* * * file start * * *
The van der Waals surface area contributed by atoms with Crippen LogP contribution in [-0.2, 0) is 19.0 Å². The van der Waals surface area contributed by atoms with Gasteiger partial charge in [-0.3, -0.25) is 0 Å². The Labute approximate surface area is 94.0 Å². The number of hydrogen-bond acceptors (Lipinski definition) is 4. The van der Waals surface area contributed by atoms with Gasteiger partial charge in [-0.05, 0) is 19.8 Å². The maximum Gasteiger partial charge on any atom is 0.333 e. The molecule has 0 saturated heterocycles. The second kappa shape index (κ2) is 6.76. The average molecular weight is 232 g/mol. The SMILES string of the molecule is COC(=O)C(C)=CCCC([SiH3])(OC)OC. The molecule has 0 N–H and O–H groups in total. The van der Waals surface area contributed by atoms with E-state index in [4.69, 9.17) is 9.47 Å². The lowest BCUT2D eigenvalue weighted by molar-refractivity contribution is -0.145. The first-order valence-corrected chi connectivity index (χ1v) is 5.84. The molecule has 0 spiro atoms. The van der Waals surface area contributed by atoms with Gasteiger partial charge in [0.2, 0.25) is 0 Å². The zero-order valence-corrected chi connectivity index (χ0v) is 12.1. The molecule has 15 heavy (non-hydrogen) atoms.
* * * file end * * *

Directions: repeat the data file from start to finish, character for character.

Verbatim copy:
The van der Waals surface area contributed by atoms with Crippen LogP contribution in [-0.2, 0) is 19.0 Å². The van der Waals surface area contributed by atoms with Gasteiger partial charge in [-0.3, -0.25) is 0 Å². The Labute approximate surface area is 94.0 Å². The number of hydrogen-bond acceptors (Lipinski definition) is 4. The van der Waals surface area contributed by atoms with Gasteiger partial charge in [-0.05, 0) is 19.8 Å². The maximum Gasteiger partial charge on any atom is 0.333 e. The molecule has 0 saturated heterocycles. The second kappa shape index (κ2) is 6.76. The average molecular weight is 232 g/mol. The SMILES string of the molecule is COC(=O)C(C)=CCCC([SiH3])(OC)OC. The molecule has 0 N–H and O–H groups in total. The van der Waals surface area contributed by atoms with E-state index in [4.69, 9.17) is 9.47 Å². The lowest BCUT2D eigenvalue weighted by molar-refractivity contribution is -0.145. The first-order valence-corrected chi connectivity index (χ1v) is 5.84. The molecule has 0 spiro atoms. The van der Waals surface area contributed by atoms with Gasteiger partial charge in [0.2, 0.25) is 0 Å². The zero-order valence-corrected chi connectivity index (χ0v) is 12.1. The molecule has 15 heavy (non-hydrogen) atoms.